Assange was helping Manning sign in as an administrator to a system she had legal access to, not to access classified information, but instead to download video games, movies and music videos forbidden to U.S. military personnel, Assange’s lawyers argued during the first week of his extradition hearing in February at Woolwich Crown Court next to Belmarsh Prison in London. Assange is being held there on remand on a U.S. extradition request for 17 counts of espionage and the one for computer intrusion.
In 2010, Robert Parry, one of the best investigative reporters of his era, and the founder of this website, wrote that the then pending plans of the Obama administration to indict Assange “for conspiring with Army Pvt. Bradley Manning to obtain U.S. secrets strikes at the heart of investigative journalism on national security scandals.”
“That’s because the process for reporters obtaining classified information about crimes of state most often involves a journalist persuading some government official to break the law either by turning over classified documents or at least by talking about the secret information. There is almost always some level of ‘conspiracy’ between reporter and source.” [Emphasis added.]
Parry thus admitted to encouraging his sources to turn over classified information even if it meant committing the lesser crime of leaking classified information if it could help prevent a larger crime from being committed. In this way Assange encouraged Manning to turn over material such as the “Collateral Murder” video in the hope that it could end the illegal war in Iraq.
“In most cases, I played some role – either large or small – in locating the classified information or convincing some government official to divulge some secrets. More often than not, I was the instigator of these ‘conspiracies,’” Parry wrote.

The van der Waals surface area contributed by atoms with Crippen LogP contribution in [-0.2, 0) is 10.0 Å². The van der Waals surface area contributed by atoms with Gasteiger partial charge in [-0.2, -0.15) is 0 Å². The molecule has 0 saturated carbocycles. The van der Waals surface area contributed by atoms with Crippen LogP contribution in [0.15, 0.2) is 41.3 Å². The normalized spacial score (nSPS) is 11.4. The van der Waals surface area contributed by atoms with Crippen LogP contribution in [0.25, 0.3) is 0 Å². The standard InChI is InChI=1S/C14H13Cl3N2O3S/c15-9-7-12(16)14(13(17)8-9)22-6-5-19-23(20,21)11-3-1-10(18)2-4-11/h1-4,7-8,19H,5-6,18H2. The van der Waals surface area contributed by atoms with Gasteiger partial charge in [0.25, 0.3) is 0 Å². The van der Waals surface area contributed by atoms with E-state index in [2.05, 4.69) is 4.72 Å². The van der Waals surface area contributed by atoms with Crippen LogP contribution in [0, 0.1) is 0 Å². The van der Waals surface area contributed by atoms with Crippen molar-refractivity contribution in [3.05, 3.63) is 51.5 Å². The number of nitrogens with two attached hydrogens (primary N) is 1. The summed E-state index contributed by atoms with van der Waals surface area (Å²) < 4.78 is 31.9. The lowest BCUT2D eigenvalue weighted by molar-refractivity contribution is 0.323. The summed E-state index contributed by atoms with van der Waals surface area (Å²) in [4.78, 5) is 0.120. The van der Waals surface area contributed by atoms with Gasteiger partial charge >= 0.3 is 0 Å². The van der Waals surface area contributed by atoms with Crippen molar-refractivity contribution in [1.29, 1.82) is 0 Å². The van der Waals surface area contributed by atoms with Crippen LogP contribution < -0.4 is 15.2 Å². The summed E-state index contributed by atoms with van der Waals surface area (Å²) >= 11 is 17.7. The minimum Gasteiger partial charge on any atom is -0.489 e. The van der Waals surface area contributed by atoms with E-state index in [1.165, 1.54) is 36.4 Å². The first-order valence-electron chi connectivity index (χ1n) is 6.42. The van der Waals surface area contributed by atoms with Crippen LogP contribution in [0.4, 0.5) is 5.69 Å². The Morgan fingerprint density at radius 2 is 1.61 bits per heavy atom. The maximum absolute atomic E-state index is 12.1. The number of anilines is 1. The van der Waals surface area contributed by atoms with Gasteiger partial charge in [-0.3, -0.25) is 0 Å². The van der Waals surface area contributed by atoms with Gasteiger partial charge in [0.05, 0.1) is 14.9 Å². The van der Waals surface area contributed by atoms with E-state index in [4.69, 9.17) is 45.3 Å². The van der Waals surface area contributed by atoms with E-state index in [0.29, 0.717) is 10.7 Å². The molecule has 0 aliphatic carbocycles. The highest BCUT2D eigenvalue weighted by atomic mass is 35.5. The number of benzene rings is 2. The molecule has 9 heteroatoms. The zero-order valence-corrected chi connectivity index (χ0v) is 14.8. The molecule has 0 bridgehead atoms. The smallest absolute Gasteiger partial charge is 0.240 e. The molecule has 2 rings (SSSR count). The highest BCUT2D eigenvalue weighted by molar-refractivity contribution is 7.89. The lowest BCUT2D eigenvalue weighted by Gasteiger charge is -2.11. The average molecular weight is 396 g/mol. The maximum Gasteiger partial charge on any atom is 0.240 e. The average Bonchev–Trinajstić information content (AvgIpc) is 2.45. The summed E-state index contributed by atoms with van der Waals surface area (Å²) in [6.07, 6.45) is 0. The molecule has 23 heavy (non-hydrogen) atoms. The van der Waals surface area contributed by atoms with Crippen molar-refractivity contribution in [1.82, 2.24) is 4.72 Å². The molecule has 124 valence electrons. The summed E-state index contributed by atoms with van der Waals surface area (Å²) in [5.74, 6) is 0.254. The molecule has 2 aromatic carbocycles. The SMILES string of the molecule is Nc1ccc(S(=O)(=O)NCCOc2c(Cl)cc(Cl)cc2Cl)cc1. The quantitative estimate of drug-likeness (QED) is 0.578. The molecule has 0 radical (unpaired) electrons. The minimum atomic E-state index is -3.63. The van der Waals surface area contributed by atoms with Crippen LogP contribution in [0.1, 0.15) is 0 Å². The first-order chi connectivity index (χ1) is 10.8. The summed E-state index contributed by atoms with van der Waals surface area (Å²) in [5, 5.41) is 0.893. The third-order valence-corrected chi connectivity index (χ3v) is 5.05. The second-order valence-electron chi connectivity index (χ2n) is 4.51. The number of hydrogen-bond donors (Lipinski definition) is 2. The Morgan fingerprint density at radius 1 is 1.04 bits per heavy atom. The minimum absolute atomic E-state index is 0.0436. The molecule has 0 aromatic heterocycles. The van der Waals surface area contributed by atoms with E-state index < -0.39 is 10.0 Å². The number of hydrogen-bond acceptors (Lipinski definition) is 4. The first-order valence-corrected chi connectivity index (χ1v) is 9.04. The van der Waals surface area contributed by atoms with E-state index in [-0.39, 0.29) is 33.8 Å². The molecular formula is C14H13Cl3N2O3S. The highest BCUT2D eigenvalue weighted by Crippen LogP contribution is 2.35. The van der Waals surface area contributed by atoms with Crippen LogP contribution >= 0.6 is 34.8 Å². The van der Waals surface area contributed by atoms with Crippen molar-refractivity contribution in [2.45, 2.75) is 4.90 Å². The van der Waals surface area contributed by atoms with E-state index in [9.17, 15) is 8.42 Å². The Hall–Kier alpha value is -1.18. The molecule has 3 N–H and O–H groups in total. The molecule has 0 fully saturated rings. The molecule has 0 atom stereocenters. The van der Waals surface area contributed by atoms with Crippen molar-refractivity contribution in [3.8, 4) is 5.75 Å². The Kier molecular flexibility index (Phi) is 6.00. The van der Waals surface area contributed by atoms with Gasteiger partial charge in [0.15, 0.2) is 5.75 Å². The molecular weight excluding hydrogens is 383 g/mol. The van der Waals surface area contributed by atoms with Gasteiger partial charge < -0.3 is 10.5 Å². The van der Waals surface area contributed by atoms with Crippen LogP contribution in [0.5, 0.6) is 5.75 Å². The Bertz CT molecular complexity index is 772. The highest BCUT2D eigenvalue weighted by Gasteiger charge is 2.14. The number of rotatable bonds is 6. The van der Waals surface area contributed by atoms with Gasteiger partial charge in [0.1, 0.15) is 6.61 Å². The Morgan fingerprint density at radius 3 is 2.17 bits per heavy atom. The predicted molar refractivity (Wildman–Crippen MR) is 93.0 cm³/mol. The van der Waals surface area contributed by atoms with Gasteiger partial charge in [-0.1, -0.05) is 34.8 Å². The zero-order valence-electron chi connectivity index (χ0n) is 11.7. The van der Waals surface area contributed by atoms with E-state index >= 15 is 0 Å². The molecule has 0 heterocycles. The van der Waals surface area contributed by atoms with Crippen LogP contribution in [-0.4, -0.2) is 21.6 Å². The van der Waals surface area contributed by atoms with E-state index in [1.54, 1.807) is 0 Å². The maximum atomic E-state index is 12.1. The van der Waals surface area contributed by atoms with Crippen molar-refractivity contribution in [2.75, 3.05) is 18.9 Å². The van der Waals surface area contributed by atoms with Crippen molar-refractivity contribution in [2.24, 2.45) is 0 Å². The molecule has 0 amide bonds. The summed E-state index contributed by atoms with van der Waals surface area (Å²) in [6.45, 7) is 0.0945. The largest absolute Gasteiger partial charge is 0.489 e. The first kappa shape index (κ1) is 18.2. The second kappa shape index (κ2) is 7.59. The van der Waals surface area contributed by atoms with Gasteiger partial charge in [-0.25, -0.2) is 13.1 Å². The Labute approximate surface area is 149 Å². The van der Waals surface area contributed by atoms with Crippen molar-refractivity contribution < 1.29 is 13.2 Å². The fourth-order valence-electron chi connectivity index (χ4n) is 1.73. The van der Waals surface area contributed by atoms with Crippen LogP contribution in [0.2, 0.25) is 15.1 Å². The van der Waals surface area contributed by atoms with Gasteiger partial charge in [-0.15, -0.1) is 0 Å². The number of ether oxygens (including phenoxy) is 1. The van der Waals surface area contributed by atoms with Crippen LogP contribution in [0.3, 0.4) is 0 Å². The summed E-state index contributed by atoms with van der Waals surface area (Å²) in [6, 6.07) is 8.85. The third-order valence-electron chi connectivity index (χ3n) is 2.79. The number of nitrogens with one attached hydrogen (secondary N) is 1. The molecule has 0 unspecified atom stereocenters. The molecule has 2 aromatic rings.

“Whether cajoling a nervous government official to expose a secret or exploiting some unauthorized access to classified material – is part of what an investigative journalist does in covering national security abuses. The traditional rule of thumb has been that it’s the government’s job to hide the secrets and a reporter’s job to uncover them.”
The New York Times reported at the time that “federal prosecutors were reviewing the possibility of indicting Assange on conspiracy charges for allegedly encouraging or assisting Manning in extracting ‘classified military and State Department files from a government computer system,’” Parry wrote.
“The Times article by Charlie Savage notes that if prosecutors determine that Assange provided some help in the process, ‘they believe they could charge him as a conspirator in the leak, not just as a passive recipient of the documents who then published them,” wrote Parry.
This is precisely what the Trump Justice Department has done in the first computer intrusion indictment against Assange and now with this superseding one.
WikiLeaks identifies the teenage government source in these tweets:
Joe Lauria is editor-in-chief of Consortium News and a former correspondent for The Wall Street Journal, Boston Globe, Sunday Times of London and numerous other newspapers. He began his professional career as a stringer for The New York Times. He can be reached at [email protected] and followed on Twitter @unjoe .